in monitoring more complex movement (STS being just one of the many maneuvers)
long-term reliability of the algorithm must be ensured. The proposed system was
experimentally validated in a long-term walking on a treadmill and on a circular polygon
with stairs, simulating different activities in everyday life (level-ground walking,
stair negotiating, turning). Comparison of assessed and reference kinematic parameters
yielded a median absolute error of the assessed angles of 5◦, with no expressed drift
over time, regardless of the movement dynamics, duration, or type of the performed
The experimental validation of the performance of the magnetic compensation algorithm
was accomplished. The experimental setup comprised of a single pendulum,
mimicking one segment, and solenoidal coil which was used to introduce magnetic disturbances
into the system. The results showed a large deviation of the angles, assessed
without magnetic compensation (error up to 200◦). The orientations, assessed by algorithm
with active compensation of the magnetic disturbances, were more precise with
only a moderate error, regardless of the strength and direction of the imposed magnetic
Sit-to-stand transfer is one of the most common movements of daily life. It is assumed
to be symmetrical with respect to body sagittal plane for healthy individuals,
while persons with movement disabilities stand up in an asymmetrical way. Sit-tostand
analysis of subjects following transtibial amputation showed evident asymmetry
in kinematic and dynamic parameters with the sound limb being exposed to higher
stress. The influence of different seat heights and velocities on asymmetry was tested.
The asymmetry was not affected neither in kinematic nor dynamic parameters.
This indicates that asymmetry in standing up pattern of subjects following transtibial
amputation is the result of the standing up pattern developed after the amputation.
We used the wearable sensory system to perform an analysis of STS of the patient
with left-hip arthrosis. The patient was scheduled for a total hip replacement. Before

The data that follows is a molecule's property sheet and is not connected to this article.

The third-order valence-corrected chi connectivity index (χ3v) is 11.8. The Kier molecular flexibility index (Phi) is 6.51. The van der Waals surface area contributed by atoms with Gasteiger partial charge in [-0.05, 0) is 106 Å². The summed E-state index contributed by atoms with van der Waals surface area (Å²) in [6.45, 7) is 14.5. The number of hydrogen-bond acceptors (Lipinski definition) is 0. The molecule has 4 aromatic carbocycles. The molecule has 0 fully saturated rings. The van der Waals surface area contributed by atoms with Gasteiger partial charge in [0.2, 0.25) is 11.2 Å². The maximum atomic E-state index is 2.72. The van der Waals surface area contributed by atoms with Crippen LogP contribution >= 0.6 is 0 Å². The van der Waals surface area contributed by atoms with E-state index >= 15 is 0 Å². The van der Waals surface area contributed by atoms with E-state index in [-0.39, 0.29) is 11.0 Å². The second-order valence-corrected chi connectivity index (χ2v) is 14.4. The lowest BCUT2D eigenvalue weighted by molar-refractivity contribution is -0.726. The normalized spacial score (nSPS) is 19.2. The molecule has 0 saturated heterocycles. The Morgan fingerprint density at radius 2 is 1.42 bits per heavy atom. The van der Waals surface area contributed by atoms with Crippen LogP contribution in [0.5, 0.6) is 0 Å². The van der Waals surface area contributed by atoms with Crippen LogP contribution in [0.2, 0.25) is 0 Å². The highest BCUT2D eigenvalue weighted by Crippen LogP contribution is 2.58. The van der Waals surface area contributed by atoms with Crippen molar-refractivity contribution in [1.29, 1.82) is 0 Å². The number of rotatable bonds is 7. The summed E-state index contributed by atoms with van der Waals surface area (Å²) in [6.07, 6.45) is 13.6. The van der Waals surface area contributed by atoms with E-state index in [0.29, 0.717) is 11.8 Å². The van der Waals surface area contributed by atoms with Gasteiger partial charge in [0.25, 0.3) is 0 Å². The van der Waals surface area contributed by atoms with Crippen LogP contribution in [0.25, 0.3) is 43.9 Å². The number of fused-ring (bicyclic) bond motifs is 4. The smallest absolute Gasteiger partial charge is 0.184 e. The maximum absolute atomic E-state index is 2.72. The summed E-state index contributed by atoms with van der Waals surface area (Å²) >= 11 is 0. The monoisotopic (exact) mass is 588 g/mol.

the surgical procedure, the subject’s STS pattern was prominently asymmetrical in
terms of joint angles and torques. Analysis of standing up three months and half
a year after the surgery showed improved STS transfer with substantial asymmetry
reduction between the affected and the sound side. This experiment confirmed the
potential of wearable sensors being used in clinical practice for monitoring the effect
of a surgical procedure and for assessing the success of the rehabilitation.
The wearable sensory system is composed of inertial and magnetic measurement
units, measurement insoles, and appropriate sensory fusion algorithms. It represents
an alternative solution for measuring kinematic and dynamic parameters of human
movement with moderate error (median error < 5◦). The error of the assessed quantities
is not affected by the measuring environment, dynamics, duration, or type of the
monitored movement. The system with implemented magnetic compensation can also
be used in the environment with disturbed magnetic field.
We present the solutions for two major issues of orientation estimation with an
IMU: i) drift of the assessed orientation during long-term measurement and ii) effect of
magnetic disturbances on the orientation assessment. By implementing the solutions
we enabled the use of the wearable sensory system as a precise measurement instrument
for measurement and analysis of human motion in clinical practice. In addition the
sensory system can be used for providing feedback to the user or as a part of control systems of wearable robots.